By Richard Menta 5/25/05
Two weeks ago when I reviewed the Sony PSP for its movie and music prowess I was stunned by the clarity of Spider-Man 2 as I viewed it on that unit's small, but sharp, widescreen display. The movie was delivered on Sony's Universal Media Disc (UMD), a new proprietary format that in several weeks Sony put into the hands of 1.2 million users. I said this in the review:
The Sony PSP is available on Amazon
If UMD proves to be a smash hit one area it can affect is the Blu-Ray/HD-DVD battle going on it Hollywood right now as it would force the studios to commit resources to the smaller UMD format while they hedge on the two larger formats if UMD movie and album sales achieve Sony's wildest dreams as a market force it will increase the risk of success for all later formats and delivery schemes.
Well, the numbers are starting to come in on UMD movie sales and the results are excellent.
Since the introduction of the PSP two Sony titles have hit the 100,000 mark in unit sales, Resident Evil 2 and House of the Flying Daggers. Both titles shipped on April 19th, reaching these numbers within a month of release. To put that in perspective the first DVD title to reach 100K was Air Force One and it took 9 months to reach it.
Hollywood has taken notice on these numbers and all but one are jumping in with select titles that they feel will best play to the PSP's target audience of teens and twenty-somethings. The only studio sitting out right now is Warner Brothers and the reason is because they have a competing technology called mini-DVD. With the success of UMD sales Paramount, Fox and Universal, who previously agreed to support mini-DVD, have dropped it.
The first casualty, mini-DVD shows that the movie industry is not going to support too many different formats as multiple formats increase shipping and warehousing costs. This is why twenty years ago the studios dropped support of Sony's Betamax format, leaving only VHS behind. One format is simply more cost effective.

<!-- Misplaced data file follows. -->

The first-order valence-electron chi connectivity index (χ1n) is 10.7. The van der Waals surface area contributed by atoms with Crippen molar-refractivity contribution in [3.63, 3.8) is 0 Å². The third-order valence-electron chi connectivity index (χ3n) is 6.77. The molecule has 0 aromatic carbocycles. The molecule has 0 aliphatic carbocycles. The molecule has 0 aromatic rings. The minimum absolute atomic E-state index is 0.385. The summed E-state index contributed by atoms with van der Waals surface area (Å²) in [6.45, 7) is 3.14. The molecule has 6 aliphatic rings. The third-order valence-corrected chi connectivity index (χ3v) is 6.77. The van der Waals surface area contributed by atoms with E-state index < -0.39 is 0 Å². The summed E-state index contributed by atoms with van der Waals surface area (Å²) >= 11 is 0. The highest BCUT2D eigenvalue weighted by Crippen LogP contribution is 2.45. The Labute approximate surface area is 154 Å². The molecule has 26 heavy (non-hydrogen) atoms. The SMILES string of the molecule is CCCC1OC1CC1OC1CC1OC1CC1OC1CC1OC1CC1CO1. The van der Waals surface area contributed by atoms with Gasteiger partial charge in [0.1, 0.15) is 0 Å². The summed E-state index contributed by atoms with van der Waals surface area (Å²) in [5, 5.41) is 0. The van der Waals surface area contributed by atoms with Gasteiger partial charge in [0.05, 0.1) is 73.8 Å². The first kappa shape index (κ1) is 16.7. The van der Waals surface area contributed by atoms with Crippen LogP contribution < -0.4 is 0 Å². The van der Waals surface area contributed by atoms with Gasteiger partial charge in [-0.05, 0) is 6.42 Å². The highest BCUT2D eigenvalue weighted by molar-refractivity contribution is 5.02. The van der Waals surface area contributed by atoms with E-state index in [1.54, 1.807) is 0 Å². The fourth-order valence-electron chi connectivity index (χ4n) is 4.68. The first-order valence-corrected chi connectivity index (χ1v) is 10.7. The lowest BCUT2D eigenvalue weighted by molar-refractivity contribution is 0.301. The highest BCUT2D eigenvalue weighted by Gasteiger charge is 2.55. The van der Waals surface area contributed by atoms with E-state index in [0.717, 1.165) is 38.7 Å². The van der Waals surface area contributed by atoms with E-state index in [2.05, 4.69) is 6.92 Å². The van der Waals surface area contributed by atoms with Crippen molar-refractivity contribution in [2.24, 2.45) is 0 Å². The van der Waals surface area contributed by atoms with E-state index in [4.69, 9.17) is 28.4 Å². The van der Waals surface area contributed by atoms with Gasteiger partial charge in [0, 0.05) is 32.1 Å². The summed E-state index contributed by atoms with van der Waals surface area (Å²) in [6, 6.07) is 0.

DVD is set to replace VHS, but tape continues to be sold in movie and record stores because a significant percentage of the market has not moved over to DVD yet. The success of UMD puts a third format on store shelves. Even as VHS fades how much room is there left for a fourth or fifth format?
Hollywood does not want to get into any more of these format wars. We see what it is doing to the music industry with the Apple iTunes AAC codec versus Microsoft's WMA codec (with and without Janus technology) versus Sony Connect's ATRAC3 codec. Songs purchased on iTunes will not play on anything but an iPod, Connect tunes are limited to Sony players, etc.
And for the powerful iPod? UMD's success will no doubt affect Apple's plans to move into video media delivery. Despite continued denials by the company, many expect an iPod Video to appear in time for the Christmas holidays. Apple likes to impose its own standards and should an iPod video appear, the PSP/UMD success will pose a hurdle (unless of course Apple adopts it). This is true even if Apple decides online delivery of movies and TV shows are the way to go, because how many delivery schemes do consumers want to invest in?
Right now there are over 70 titles available on UMD with hundreds more coming this fall as the studios rush to serve this new market. Paramount's Viacom buddies, Comedy Central, Nickelodeon, and MTV are also jumping on the UMD bandwagon announcing the release of several popular programs including Chappelle's Show and SpongeBob. For mass transit commuters, half-hour TV programs may prove the ideal content for that train and bus ride into work.
Bottom line, should UMD titles line the retail racks this Christmas, there will be less room in stores to devote to other formats and, quite possibly, in the living rooms of consumers. Blu-Ray or HD-DVD will eventually replace the standard DVD format, but the decision over which format may be postponed as media companies avert their attention to build the growing market for UMD titles.
Analysts expect the Sony PSP market to eventually grow to 25 million households.
This is less than half of the 65 million households that possess a DVD player,
but it's a large audience nonetheless.
The iPod Shuffle is available on Amazon
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